Reforms initiated by Pope Francis seen as far-reaching, with no way back

While many Catholics are frustrated with the apparent lack of implementation of Pope Francis’ promised reforms, substantial reforms have in fact already begun to be put in place step by step and will be hard to undo, writes Robert Mickens in La Croix International (June 28). A “systematic deconstruction of the Roman Curia’s longstanding function as the universal Church’s central (i.e., centralizing) bureaucracy” has been undertaken, while more authority is being entrusted to bishops and national or regional bishops’ conferences. The curia is meant to become an institution serving the pope and the bishops. But Pope Francis is aware that such changes will take time. Thus he is doing his best to ensure that the initiated reforms cannot be reversed.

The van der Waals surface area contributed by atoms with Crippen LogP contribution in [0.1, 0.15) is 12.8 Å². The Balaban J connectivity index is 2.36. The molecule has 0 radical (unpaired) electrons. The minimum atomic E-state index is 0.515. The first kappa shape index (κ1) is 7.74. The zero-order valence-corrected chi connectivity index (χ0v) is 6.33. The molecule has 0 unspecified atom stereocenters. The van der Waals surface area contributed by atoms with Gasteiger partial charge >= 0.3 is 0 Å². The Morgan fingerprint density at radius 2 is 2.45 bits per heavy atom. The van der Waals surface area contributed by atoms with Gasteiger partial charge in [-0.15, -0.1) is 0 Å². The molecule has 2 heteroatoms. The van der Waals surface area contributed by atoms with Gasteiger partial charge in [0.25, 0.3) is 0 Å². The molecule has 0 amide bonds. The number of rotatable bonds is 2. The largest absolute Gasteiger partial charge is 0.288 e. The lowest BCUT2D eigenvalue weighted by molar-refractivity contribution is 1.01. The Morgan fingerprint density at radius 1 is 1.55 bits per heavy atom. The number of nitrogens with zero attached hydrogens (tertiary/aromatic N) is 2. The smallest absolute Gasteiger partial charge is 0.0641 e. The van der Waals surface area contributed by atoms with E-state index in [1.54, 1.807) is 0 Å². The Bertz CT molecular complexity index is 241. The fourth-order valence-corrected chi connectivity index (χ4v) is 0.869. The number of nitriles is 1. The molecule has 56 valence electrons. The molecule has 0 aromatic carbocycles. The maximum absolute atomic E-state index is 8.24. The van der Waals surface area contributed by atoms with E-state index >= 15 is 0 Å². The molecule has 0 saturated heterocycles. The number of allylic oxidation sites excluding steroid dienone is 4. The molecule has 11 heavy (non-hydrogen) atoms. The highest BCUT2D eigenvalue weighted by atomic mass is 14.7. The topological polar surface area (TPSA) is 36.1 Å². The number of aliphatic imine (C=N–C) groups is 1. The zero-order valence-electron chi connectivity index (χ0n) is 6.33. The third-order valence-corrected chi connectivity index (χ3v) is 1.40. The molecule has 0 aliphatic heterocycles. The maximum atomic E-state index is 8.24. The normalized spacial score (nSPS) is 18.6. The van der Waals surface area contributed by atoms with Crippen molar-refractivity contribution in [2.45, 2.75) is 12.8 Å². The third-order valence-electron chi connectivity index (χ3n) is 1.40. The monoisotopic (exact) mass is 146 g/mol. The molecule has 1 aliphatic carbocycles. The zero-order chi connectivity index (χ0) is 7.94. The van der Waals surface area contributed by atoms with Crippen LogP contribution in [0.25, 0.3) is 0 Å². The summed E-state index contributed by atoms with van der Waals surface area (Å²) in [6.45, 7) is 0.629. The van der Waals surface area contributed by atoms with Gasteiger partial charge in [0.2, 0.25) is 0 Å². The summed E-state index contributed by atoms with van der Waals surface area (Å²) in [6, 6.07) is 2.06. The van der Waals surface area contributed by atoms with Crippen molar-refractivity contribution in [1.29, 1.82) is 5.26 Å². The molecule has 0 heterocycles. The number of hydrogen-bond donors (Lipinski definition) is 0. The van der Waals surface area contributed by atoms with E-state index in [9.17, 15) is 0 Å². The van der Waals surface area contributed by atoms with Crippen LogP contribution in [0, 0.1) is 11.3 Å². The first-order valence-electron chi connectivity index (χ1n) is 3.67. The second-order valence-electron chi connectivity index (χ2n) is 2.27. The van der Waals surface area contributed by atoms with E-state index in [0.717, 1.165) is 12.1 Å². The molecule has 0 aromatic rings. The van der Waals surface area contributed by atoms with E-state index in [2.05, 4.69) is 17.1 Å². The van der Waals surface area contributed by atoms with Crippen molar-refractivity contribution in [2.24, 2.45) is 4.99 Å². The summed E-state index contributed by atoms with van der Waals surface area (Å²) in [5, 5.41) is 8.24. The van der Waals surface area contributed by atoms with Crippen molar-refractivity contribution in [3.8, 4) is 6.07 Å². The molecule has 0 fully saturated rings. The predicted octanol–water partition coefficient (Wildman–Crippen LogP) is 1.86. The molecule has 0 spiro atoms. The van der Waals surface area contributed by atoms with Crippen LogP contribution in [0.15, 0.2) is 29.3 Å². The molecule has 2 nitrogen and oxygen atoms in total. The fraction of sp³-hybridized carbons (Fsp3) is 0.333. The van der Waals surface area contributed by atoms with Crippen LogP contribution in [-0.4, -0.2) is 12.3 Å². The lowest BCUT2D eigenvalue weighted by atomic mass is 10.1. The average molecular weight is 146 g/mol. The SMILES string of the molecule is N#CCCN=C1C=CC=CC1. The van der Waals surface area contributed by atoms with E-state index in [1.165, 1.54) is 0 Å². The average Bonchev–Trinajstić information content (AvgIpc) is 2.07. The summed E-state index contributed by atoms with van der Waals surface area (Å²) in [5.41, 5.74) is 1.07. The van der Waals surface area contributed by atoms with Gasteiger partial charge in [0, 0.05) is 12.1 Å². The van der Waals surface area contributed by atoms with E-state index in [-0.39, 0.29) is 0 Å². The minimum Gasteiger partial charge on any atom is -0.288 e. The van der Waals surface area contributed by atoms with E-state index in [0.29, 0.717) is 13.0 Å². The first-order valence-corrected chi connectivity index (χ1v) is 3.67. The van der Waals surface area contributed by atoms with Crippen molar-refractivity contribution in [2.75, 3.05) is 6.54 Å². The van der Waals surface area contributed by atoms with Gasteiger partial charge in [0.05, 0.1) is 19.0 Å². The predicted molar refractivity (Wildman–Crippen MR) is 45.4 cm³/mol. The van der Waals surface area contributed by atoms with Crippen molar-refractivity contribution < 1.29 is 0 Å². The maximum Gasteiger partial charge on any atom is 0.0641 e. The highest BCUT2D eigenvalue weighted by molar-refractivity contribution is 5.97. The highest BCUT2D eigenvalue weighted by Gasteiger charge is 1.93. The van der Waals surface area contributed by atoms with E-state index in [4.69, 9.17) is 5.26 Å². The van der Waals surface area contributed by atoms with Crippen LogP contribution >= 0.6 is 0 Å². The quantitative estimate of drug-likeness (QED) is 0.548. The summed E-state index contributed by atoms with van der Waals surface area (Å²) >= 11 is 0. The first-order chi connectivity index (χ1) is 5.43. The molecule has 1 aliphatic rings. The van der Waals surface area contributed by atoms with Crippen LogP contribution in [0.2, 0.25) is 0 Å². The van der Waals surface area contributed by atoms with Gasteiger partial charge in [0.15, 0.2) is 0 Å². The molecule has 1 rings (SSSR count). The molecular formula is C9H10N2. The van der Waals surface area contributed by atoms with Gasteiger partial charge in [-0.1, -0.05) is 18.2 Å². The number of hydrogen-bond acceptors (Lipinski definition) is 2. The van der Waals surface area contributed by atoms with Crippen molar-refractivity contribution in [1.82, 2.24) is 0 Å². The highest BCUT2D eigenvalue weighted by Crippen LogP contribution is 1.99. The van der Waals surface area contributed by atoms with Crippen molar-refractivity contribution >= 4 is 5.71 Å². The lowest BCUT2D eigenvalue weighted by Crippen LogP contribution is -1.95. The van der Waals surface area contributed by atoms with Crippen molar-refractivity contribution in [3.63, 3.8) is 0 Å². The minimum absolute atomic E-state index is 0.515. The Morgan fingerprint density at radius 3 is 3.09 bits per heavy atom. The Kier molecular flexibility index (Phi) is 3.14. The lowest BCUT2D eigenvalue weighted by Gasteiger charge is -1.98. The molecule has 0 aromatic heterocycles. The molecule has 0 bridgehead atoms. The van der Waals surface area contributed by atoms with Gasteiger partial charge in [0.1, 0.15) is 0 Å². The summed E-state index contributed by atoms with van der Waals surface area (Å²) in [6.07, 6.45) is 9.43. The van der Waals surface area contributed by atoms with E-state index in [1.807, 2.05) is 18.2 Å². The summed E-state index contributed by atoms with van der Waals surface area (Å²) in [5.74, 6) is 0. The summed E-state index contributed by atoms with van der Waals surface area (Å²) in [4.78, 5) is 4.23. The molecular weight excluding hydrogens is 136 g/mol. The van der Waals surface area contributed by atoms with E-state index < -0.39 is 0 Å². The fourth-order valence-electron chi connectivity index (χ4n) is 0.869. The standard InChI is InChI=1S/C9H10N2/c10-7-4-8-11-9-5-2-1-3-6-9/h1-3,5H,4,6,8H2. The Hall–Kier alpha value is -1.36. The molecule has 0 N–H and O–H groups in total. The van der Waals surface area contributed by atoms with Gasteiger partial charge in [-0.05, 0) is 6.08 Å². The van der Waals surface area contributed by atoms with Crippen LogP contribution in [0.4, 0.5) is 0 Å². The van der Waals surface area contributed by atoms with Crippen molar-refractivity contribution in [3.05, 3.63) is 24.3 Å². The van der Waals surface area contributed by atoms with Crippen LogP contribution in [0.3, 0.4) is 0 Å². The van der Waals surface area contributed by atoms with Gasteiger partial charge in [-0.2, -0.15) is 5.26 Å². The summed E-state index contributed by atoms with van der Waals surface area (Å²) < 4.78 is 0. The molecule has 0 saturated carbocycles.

While it is true that the Council of Cardinals in charge of preparing a draft for a new apostolic constitution that would reform the church’s central offices has not yet completed its work, Mickens reports that well-informed observers expect that draft to be ready by 2020, while some still believe that an earlier delivery might be possible. A version of the draft is already being circulated to all dicasteries as well as to episcopal conferences. Some indications about deep changes have already been provided, explains Nicolas Senèze in an article published on the same day in La Croix International. For instance, women should be able in the future to take up the highest positions in the curia. “The sacrament of holy orders will no longer be required for positions of responsibility, only baptism,” said Bishop Marcello Semeraro of Albano, Secretary of the Council of Cardinals, on June 27. The reform of the curia—something that had been desired by the cardinals who elected Pope Francis—has been used by the pope to set into motion more wide-ranging reforms impacting the entire Catholic Church. According to Mickens, the Eurocentric model is to be abandoned, along with the idea of Christendom that is now seen as belonging to the past. This means looking for new ways to proclaim the Gospel in new environments. This transformation is rooted in the vision of the Second Vatican Council (19621965) for bringing the church into the modern world.